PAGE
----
What PayPal will do, even if you unlink your bank, credit cards, etc. from your account, is send your account into "negative balance" mode. For all intents and purposes, this is the same thing as any other type of bill. Whether or not PayPal can collect on that bill themselves (by say, taking the money out of your linked checking account) is irrelevant.

Exactly. When you give someone like Paypal EBT access to your account, you're protected only insofar as your bank will or won't honor that EBT transaction.

Forewarned is forearmed. I had to deal with a situation very similar to this (where the payee was a nursing home). I had an agreement with them to cover payments (about $500) over the insurance payment (about $4000) each month. They screwed up and did not submit the paperwork to the insurance company, and when EBT day came around they drew $4500 in one lump sum. The account only had a little over $500 in it per our expectations, and as a result it went $4000 negative. Guess what? We didn't have $4000. In the end we considered legal action but the home would have then evicted my family member. We ended up reported to ChexSystems as a result -- basically a black mark across the entire US banking system.

Not saying this will happen to you, but it's worth consideration.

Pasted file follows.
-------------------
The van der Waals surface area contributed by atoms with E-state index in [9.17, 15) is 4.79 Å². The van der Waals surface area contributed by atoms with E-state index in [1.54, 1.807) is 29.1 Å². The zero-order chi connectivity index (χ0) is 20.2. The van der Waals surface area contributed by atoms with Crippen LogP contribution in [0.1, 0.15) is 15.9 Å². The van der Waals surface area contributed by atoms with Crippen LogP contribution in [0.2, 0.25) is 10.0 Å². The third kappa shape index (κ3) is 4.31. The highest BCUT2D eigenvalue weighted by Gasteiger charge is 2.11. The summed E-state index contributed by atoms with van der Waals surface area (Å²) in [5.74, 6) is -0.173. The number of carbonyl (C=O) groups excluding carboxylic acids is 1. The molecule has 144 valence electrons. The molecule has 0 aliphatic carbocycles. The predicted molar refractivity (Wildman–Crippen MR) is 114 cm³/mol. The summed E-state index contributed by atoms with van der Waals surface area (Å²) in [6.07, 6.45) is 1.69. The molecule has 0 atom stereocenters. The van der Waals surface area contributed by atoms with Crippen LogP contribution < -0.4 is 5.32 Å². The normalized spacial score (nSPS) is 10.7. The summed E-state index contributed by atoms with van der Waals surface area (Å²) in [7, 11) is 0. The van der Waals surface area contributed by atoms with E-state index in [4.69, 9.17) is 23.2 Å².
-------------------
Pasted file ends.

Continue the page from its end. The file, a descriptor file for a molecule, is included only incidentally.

posted by dhartung at 5:54 PM on March 31, 2013 [1 favorite]


It's worth noting you can pay for items on eBay that only accept Paypal without a PayPal account. Yes, seriously.

On the page it asks you to sign in to PayPal once you hit "pay now" or whatever the little button says, there's a "pay with a debit or credit card via PayPal" type button. Its below the username/password box. It runs your card through PayPal, and you don't even have to sign in.

There are a few limitations here. For one, that card can't be tied to ANY PayPal account or it goes "PLEASE SIGN IN SORRY"

My boss does this all the time though, since she flat out refuses to create a Paypal account. I've even seen her buy things in the multiple hundreds of dollars this way. I have no idea if there's a price limit at which this Button disappears though, but I have seen it mysteriously not show up. For instance, my Paypal and eBay accounts are linked to cover sellers fees, etc. that button disappeared. They definitely try and shove you in to using PayPal, but if you aren't that entwined it seems to let you.

And probably, because you know PayPal is lopping their fat processing fee off what the other person gets.
posted by emptythought at 6:38 PM on March 31, 2013 [1 favorite]


Thanks so much to all of you...I have a much better understanding of what is going on and what to do about it.
posted by Ginesthoi at 11:49 AM on April 1, 2013